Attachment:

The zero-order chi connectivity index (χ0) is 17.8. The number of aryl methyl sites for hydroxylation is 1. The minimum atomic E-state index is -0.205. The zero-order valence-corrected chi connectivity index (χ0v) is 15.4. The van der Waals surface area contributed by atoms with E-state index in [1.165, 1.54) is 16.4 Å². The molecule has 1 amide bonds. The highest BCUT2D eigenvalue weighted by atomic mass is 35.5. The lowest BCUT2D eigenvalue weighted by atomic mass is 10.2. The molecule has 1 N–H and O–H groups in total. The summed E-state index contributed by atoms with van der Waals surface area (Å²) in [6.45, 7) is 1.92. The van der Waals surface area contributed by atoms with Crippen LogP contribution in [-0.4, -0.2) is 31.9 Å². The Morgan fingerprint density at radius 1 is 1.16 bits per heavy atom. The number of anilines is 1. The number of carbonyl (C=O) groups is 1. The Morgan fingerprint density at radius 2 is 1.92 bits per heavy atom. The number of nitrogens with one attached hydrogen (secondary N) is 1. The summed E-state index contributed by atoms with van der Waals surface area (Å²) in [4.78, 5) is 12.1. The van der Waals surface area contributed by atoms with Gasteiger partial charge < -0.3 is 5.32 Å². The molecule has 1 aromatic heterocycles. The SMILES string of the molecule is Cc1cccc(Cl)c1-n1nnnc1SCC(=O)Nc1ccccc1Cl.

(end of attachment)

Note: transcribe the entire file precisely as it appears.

The zero-order chi connectivity index (χ0) is 17.8. The number of aryl methyl sites for hydroxylation is 1. The minimum atomic E-state index is -0.205. The zero-order valence-corrected chi connectivity index (χ0v) is 15.4. The van der Waals surface area contributed by atoms with E-state index in [1.165, 1.54) is 16.4 Å². The molecule has 1 amide bonds. The highest BCUT2D eigenvalue weighted by atomic mass is 35.5. The lowest BCUT2D eigenvalue weighted by atomic mass is 10.2. The molecule has 1 N–H and O–H groups in total. The summed E-state index contributed by atoms with van der Waals surface area (Å²) in [6.45, 7) is 1.92. The van der Waals surface area contributed by atoms with Crippen LogP contribution in [-0.4, -0.2) is 31.9 Å². The Morgan fingerprint density at radius 1 is 1.16 bits per heavy atom. The number of anilines is 1. The number of carbonyl (C=O) groups is 1. The Morgan fingerprint density at radius 2 is 1.92 bits per heavy atom. The number of nitrogens with one attached hydrogen (secondary N) is 1. The summed E-state index contributed by atoms with van der Waals surface area (Å²) in [4.78, 5) is 12.1. The van der Waals surface area contributed by atoms with Gasteiger partial charge < -0.3 is 5.32 Å². The molecule has 1 aromatic heterocycles. The SMILES string of the molecule is Cc1cccc(Cl)c1-n1nnnc1SCC(=O)Nc1ccccc1Cl.